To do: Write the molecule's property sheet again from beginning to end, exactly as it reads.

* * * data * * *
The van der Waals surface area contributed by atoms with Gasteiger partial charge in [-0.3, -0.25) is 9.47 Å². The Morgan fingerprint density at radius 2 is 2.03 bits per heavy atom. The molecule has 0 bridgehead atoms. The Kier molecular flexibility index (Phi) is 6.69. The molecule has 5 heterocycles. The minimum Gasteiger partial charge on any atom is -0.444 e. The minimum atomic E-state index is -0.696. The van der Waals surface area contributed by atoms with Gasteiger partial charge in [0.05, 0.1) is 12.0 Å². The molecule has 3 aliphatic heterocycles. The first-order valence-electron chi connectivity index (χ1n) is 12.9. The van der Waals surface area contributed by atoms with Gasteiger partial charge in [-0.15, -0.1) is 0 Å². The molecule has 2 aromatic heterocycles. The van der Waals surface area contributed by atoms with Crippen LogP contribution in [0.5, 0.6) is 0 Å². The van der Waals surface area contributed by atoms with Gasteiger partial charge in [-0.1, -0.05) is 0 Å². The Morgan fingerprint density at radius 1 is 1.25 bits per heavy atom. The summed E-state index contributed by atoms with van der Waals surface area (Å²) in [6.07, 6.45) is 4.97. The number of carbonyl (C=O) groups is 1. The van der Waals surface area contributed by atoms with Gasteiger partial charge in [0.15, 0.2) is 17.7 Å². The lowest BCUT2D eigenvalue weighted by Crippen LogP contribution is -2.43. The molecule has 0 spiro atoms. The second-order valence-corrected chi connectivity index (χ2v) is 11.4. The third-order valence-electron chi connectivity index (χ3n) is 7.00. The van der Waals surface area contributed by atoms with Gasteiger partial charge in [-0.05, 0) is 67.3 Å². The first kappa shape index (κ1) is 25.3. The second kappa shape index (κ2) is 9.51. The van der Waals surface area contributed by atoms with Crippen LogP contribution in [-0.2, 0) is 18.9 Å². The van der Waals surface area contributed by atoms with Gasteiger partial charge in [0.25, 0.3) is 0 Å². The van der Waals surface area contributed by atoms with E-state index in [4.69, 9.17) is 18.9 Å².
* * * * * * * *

The van der Waals surface area contributed by atoms with Gasteiger partial charge in [-0.3, -0.25) is 9.47 Å². The Morgan fingerprint density at radius 2 is 2.03 bits per heavy atom. The molecule has 0 bridgehead atoms. The Kier molecular flexibility index (Phi) is 6.69. The molecule has 5 heterocycles. The minimum Gasteiger partial charge on any atom is -0.444 e. The minimum atomic E-state index is -0.696. The van der Waals surface area contributed by atoms with Gasteiger partial charge in [0.05, 0.1) is 12.0 Å². The molecule has 3 aliphatic heterocycles. The first-order valence-electron chi connectivity index (χ1n) is 12.9. The van der Waals surface area contributed by atoms with Gasteiger partial charge in [-0.15, -0.1) is 0 Å². The molecule has 2 aromatic heterocycles. The van der Waals surface area contributed by atoms with Crippen LogP contribution in [0.5, 0.6) is 0 Å². The van der Waals surface area contributed by atoms with Gasteiger partial charge in [-0.1, -0.05) is 0 Å². The Morgan fingerprint density at radius 1 is 1.25 bits per heavy atom. The summed E-state index contributed by atoms with van der Waals surface area (Å²) in [6.07, 6.45) is 4.97. The number of carbonyl (C=O) groups is 1. The van der Waals surface area contributed by atoms with Gasteiger partial charge in [0.15, 0.2) is 17.7 Å². The lowest BCUT2D eigenvalue weighted by Crippen LogP contribution is -2.43. The molecule has 0 spiro atoms. The second-order valence-corrected chi connectivity index (χ2v) is 11.4. The third-order valence-electron chi connectivity index (χ3n) is 7.00. The van der Waals surface area contributed by atoms with Gasteiger partial charge in [-0.05, 0) is 67.3 Å². The first kappa shape index (κ1) is 25.3. The second kappa shape index (κ2) is 9.51. The van der Waals surface area contributed by atoms with Crippen LogP contribution in [-0.2, 0) is 18.9 Å². The van der Waals surface area contributed by atoms with Gasteiger partial charge in [0.25, 0.3) is 0 Å². The van der Waals surface area contributed by atoms with E-state index in [4.69, 9.17) is 18.9 Å².